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The secret behind Fassbender’s rally documentary



PROMOTIONAL EFFORTS: Fassbender's promotion of the Rally of the Lakes and Killarney is unmeasurable and it was down to Cormac Casey of KC Print and the 2019 Clerk of the Course Dermot Healy.

By Sean Moriarty

A new online documentary by local Hollywood A-lister Michael Fassbender has put the town of Killarney and local motorsport on the world map - and it all started in the offices of KC Print.

The Killarney-based company is Ireland’s largest trade printer and its managing director, Cormac Casey, is the son of the Killarney Advertiser’s late founder Danny.

Early last year Cormac was looking for ways of promoting the town and its motorsport heritage on the 40th anniversary of the Rally of the Lakes.

In his role as part of the event’s coordination team, he wanted to do something big to mark the occasion. Fassbender was already making waves as a racing driver in America and Cormac wanted to find a way to bring the town’s most-famous son and its biggest early summer event together.

He invited Fassbender to act as the rally’s ambassador and the Fossa man jumped at the opportunity.

Dermot Healy, the 2019 Clerk of the Course, backed the project and worked closely with Motorsport Ireland to create a ‘Lakes RallyFest’ event to facilitate Fassbender’s participation.

Cormac set about finding a suitable car and pulling together a team of rally mechanics to run the chosen Ford Escort Mk2 over the weekend. The project was independently funded through the support of the Killarney Advertiser, Dermot Healy Motors, Portwest, Irish Health Foods, and MIS Insurance.

In return, not only did Fassbender act as the best ambassador the county’s biggest motorsport event has ever seen, school road safety trips and town centre meet-and-greet sessions are examples of the hard work he put in, and he also produced a high-quality documentary on the event.

This was on top of unprecedented media attention Fassbender’s participation in the rally attracted. Major national daily newspapers, radio stations and TV channels gave coverage to the rally and its star driver.

The biggest of all was Fassbender’s appearance on The Graham Norton Show a few weeks after the rally where he spoke of the event and his home town to a worldwide audience of millions.

One year on, part-one of a three-part documentary series made its debut on Tuesday evening on social media channel VERO.

The six-minute programme, its length purposely mastered for an online audience, has been going viral since it aired.

The programme shows Killarney’s beauty at its best and also captures the thrill and excitement of rallying.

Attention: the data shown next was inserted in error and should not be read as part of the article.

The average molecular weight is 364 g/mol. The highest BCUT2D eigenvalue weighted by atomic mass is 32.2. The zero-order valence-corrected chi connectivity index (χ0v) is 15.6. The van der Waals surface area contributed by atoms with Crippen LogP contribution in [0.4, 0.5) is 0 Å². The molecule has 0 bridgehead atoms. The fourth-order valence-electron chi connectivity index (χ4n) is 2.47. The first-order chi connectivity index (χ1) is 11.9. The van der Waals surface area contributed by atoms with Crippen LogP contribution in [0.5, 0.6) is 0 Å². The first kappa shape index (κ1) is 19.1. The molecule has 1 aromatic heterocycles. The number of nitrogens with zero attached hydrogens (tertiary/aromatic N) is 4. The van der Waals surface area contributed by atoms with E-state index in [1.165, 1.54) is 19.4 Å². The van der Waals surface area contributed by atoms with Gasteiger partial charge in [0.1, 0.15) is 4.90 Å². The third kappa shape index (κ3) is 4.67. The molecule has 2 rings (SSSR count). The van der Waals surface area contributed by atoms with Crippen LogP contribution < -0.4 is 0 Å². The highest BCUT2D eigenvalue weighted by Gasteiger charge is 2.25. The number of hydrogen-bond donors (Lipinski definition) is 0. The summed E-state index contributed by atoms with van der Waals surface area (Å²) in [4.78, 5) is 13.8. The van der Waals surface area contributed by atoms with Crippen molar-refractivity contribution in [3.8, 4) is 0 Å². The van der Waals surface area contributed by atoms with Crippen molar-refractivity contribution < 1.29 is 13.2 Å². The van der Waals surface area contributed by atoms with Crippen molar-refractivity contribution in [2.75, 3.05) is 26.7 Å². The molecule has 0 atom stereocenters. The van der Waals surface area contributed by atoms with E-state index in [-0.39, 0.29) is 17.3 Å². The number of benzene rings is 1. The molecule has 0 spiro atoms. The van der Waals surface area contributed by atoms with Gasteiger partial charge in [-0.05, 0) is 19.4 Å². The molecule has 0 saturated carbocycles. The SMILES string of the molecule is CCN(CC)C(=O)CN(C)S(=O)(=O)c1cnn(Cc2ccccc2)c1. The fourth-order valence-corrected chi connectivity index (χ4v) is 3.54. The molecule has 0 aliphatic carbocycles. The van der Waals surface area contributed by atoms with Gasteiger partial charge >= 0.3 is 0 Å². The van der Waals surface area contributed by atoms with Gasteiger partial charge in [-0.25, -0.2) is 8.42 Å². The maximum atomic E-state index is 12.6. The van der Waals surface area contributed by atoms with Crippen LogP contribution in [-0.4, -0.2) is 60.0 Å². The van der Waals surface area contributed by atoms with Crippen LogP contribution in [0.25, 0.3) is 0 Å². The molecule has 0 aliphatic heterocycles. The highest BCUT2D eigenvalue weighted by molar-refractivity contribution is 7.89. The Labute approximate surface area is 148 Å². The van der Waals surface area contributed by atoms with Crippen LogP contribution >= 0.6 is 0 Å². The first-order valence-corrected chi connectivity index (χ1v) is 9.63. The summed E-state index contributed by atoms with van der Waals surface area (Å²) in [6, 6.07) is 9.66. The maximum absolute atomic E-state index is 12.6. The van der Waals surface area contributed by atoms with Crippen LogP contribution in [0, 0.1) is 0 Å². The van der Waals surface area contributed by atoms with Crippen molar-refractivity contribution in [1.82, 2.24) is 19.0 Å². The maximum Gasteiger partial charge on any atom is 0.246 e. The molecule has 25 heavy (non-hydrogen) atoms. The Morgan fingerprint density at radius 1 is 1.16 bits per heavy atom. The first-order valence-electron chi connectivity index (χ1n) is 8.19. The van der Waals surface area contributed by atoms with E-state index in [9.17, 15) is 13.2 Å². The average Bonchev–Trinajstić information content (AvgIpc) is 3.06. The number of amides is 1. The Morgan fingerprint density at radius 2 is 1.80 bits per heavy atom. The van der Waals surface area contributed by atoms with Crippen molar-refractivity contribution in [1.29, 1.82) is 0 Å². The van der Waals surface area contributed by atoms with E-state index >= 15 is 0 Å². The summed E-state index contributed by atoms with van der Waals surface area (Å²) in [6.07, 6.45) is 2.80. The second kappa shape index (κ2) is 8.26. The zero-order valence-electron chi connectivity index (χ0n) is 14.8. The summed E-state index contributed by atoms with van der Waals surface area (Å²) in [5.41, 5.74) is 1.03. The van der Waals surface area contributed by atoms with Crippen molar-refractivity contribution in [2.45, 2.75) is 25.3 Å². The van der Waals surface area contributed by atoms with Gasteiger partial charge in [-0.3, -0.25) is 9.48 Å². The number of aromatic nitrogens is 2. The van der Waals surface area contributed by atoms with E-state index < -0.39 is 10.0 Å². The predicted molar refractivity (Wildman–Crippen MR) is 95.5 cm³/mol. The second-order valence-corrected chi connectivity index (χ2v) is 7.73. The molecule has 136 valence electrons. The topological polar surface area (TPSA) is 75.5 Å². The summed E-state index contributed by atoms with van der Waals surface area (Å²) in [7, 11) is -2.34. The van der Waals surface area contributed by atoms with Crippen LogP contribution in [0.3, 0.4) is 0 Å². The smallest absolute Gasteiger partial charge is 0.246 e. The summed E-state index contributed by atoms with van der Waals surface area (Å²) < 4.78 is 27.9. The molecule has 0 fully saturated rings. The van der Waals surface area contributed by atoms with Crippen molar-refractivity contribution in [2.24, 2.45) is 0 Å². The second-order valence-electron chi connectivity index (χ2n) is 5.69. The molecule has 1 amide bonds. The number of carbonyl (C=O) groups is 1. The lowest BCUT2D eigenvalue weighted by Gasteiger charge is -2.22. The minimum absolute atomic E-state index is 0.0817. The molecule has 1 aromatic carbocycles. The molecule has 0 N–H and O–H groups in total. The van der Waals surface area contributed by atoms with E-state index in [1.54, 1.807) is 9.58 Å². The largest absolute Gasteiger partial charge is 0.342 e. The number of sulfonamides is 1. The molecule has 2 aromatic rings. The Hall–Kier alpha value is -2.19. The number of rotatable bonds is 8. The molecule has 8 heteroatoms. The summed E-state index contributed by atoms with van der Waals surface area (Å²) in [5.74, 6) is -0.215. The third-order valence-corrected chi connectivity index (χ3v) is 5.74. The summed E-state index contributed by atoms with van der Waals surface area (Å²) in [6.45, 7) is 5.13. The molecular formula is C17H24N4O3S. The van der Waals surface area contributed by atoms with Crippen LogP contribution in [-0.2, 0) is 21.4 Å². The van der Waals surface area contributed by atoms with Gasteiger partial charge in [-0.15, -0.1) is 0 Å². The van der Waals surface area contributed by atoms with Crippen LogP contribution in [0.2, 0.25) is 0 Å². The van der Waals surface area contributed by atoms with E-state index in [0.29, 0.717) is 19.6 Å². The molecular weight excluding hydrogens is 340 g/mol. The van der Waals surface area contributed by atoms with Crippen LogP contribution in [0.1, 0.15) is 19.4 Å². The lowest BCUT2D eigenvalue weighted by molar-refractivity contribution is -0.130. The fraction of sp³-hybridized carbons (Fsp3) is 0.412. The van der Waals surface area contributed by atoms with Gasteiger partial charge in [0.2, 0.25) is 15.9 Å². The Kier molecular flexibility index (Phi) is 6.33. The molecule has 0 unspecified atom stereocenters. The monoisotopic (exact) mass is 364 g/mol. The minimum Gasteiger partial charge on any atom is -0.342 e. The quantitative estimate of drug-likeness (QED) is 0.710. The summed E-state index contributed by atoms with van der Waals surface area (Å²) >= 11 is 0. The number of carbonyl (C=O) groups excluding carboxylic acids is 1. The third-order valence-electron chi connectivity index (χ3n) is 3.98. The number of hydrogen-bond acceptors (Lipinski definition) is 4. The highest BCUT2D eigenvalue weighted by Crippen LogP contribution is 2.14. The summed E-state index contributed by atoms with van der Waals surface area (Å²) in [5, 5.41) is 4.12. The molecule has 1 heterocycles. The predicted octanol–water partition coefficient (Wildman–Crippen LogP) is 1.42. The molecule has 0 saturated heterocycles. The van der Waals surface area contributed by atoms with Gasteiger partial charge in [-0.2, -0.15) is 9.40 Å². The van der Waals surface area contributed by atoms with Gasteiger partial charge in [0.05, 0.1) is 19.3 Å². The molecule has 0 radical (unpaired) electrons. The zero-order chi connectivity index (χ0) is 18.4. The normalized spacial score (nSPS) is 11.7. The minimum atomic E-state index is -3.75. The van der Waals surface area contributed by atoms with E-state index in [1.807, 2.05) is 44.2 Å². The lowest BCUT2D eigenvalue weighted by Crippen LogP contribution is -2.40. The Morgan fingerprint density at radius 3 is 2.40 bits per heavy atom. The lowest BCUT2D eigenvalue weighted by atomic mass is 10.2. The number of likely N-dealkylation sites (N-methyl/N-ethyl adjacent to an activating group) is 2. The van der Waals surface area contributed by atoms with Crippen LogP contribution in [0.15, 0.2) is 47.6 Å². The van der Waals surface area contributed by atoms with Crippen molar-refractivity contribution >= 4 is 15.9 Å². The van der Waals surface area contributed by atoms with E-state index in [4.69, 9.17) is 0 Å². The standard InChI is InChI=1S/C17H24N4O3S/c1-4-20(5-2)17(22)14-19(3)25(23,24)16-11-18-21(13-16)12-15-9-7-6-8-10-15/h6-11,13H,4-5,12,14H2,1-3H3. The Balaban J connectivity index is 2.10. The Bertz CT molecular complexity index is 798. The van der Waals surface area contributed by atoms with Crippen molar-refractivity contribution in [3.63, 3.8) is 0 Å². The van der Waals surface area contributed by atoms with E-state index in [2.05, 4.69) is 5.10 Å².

It is the perfect advertisement for both the town and the rally, especially this year when the Coronavirus conspired against the 41st running of the rally, as the show-reel captures what rally fans and the town were missing over the May Bank Holiday weekend.

The show has reached millions of viewers worldwide and was even picked up by RTÉ’s Six-One main evening news bulletin on Wednesday evening.

“This was not a case of Hollywood coming to Killarney, this was Killarney going to Hollywood,” a justifiably proud Cormac Casey told the Killarney Advertiser. “People questioned the value of what we were trying to do last year, but the rewards, as we have seen this week, go far beyond my expectations.”

In another coup for the KC Print Group, the Killarney Advertiser was the first print or online media organisation anywhere in the world to reveal in last week's issue, that the documentary was to be released.

Turn to our Motoring section on page 31 for a full review of the film.



Kerry rowing clubs flock to Killarney for the start of the coastal season

There was a fantastic spectacle of colour and rowing on Lough Leane last Sunday (June 16th) with the coastal rowing clubs of Kerry participating in the first ‘Head of the […]




There was a fantastic spectacle of colour and rowing on Lough Leane last Sunday (June 16th) with the coastal rowing clubs of Kerry participating in the first ‘Head of the Lake’ time-trial for coastal one-design boats.

The event, hosted by the local Flesk Valley Rowing Club, signalled the start of the summer season for clubs rowing the coastal ‘one-design’ boats.

It was fitting that on the weekend that the Killarney National Park celebrated the 60th anniversary of the opening of Muckross House to the public, that hundreds of people also flocked to the Flesk Valley shore to appreciate and enjoy the splendour of the park.